Challenge and Appeal Process
Under Section 3 of the FAIR Act, SSA’s decision to include or exclude a particular activity on or from the inventory is subject to administrative challenge and appeal by “interested parties” as defined by Section 3 (b) of the Act. An interested party is defined as:
- A private sector source that (A) is an actual or prospective offeror for any contract or other form of agreement to perform the activity; and (B) has a direct economic interest in performing the activity that would be adversely affected by a determination not to procure the performance of the activity from any private source;
- A representative of any business or professional association that includes within its membership private sector sources referred to in 1. above;
- An officer or employee of an organization within an executive agency that is an actual or prospective offeror to perform the activity; or
- The head of any labor organization referred to in Section 7103 (a) (4) of title V, United States Code that includes within its membership officers or employees of an organization referred to in 3. above.
Submission of an Inventory Challenge. After publication of OMB’s Federal Register notice stating that SSA’s inventories are available, an interested party shall have 30 working days to submit a written challenge. The inventory challenge shall be limited to (a) the classification of an activity as inherently governmental or commercial, or (b) the application of reason codes. Function codes shall not be subject to the inventory challenge process. A written inventory challenge shall be submitted to agency inventory challenge authorities and shall specify the agency, agency component, agency organization, function(s) and location(s) for the activities being challenged.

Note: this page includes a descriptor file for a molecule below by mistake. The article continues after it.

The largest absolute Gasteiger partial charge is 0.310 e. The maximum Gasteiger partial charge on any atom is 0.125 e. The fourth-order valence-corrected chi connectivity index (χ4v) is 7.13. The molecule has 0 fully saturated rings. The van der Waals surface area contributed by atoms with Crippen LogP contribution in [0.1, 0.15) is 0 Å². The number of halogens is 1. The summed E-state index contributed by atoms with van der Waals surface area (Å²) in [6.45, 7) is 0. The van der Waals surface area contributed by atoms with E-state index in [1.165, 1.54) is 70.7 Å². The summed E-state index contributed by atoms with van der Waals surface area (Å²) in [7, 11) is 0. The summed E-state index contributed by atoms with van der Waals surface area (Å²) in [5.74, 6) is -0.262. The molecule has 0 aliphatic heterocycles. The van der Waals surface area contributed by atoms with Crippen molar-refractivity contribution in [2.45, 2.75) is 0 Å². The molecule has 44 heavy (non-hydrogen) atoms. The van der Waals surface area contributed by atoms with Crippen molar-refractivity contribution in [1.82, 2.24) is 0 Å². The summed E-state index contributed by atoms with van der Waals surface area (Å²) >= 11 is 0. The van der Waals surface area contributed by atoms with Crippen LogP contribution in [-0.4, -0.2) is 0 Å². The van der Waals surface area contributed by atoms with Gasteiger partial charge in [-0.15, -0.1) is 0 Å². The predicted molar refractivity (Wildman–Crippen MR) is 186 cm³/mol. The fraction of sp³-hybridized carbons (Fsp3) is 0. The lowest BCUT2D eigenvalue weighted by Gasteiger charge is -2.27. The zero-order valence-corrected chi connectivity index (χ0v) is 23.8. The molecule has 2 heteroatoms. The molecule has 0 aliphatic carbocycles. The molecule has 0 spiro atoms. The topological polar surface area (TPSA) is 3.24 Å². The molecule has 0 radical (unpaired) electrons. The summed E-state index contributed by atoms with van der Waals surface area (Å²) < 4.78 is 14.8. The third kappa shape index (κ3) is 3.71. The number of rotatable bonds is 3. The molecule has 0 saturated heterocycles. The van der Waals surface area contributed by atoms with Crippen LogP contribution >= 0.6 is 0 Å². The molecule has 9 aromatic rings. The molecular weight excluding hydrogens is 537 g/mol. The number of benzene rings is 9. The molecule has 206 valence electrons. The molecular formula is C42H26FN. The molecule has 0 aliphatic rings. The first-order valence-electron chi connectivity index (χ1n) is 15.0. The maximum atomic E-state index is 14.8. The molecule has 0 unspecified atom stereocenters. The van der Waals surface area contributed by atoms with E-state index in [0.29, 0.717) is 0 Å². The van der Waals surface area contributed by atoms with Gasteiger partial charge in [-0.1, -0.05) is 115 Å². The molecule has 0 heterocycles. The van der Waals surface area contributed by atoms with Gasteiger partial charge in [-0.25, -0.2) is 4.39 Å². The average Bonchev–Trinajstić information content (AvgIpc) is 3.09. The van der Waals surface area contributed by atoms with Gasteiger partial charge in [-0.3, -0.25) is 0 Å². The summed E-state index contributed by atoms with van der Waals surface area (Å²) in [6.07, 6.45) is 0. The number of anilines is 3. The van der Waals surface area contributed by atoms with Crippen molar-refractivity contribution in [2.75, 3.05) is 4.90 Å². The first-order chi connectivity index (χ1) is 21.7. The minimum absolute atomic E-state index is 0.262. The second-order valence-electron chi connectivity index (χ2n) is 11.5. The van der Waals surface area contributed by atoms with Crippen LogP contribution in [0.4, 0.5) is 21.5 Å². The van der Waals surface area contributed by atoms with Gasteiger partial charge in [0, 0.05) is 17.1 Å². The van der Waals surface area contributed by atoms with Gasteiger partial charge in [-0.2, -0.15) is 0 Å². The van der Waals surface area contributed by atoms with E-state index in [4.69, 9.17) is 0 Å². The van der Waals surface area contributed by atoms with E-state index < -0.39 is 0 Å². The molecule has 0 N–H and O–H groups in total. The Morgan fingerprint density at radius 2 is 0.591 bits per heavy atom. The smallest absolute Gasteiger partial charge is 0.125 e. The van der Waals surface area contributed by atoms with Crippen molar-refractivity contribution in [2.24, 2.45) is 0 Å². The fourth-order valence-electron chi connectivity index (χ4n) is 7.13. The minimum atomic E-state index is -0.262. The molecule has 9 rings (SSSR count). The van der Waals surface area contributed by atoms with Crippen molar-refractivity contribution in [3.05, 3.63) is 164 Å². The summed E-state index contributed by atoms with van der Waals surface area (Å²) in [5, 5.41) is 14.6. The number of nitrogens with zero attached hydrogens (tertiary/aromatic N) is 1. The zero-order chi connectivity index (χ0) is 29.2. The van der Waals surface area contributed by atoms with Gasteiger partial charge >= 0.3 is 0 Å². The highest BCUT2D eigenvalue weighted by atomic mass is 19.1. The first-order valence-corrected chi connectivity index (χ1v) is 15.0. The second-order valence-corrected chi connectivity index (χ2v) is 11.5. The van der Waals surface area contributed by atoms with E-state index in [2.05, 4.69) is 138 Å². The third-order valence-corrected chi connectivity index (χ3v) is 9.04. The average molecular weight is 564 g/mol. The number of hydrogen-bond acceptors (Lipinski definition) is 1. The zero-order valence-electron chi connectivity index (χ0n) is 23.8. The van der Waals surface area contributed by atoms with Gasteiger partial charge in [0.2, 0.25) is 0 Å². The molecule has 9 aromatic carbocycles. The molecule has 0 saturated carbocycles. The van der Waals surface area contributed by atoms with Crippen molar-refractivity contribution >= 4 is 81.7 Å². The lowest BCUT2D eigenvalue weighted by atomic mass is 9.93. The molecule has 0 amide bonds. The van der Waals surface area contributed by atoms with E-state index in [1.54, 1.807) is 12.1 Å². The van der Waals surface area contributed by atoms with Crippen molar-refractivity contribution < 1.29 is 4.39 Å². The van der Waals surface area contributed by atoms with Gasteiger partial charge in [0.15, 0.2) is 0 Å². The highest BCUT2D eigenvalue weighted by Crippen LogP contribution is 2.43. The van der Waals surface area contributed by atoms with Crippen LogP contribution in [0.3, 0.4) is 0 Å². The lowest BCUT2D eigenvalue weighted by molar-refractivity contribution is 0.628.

Inventory Challenge Decision.Within 28 working days of receiving the inventory challenge, the inventory challenge authority shall (a) validate the commercial or inherently governmental categorization or reason code of the activity, in a written inventory challenge decision; and (b) transmit the inventory challenge decision, including the rationale for the decision, to the interested party. Inventory challenge authorities shall include an explanation of the interested party’s right to file an appeal in any adverse challenge decision.
Submission of an Appeal of an Inventory Challenge Decision. Upon receipt of an inventory, challenge decision an interested party shall have 10 working days to submit a written appeal of this decision to inventory appeal authorities.
Inventory Appeal Decision. Within 10 working days of receipt of the appeal, inventory appeal authorities shall issue and transmit a written inventory appeal decision to the interested party. The inventory appeal decision shall include the rationale for the decision.
Inventory Changes. When the inventory challenge process results in a change to SSA’s inventory, the Agency shall (a) transmit a copy of the change to OMB and Congress; (b) make these changes available to the public; and (c) publish a notice of public availability in the Federal Register.
Questions regarding the content of the inventories should be emailed to Ronnetta Mason, or call her at 410-597-1955.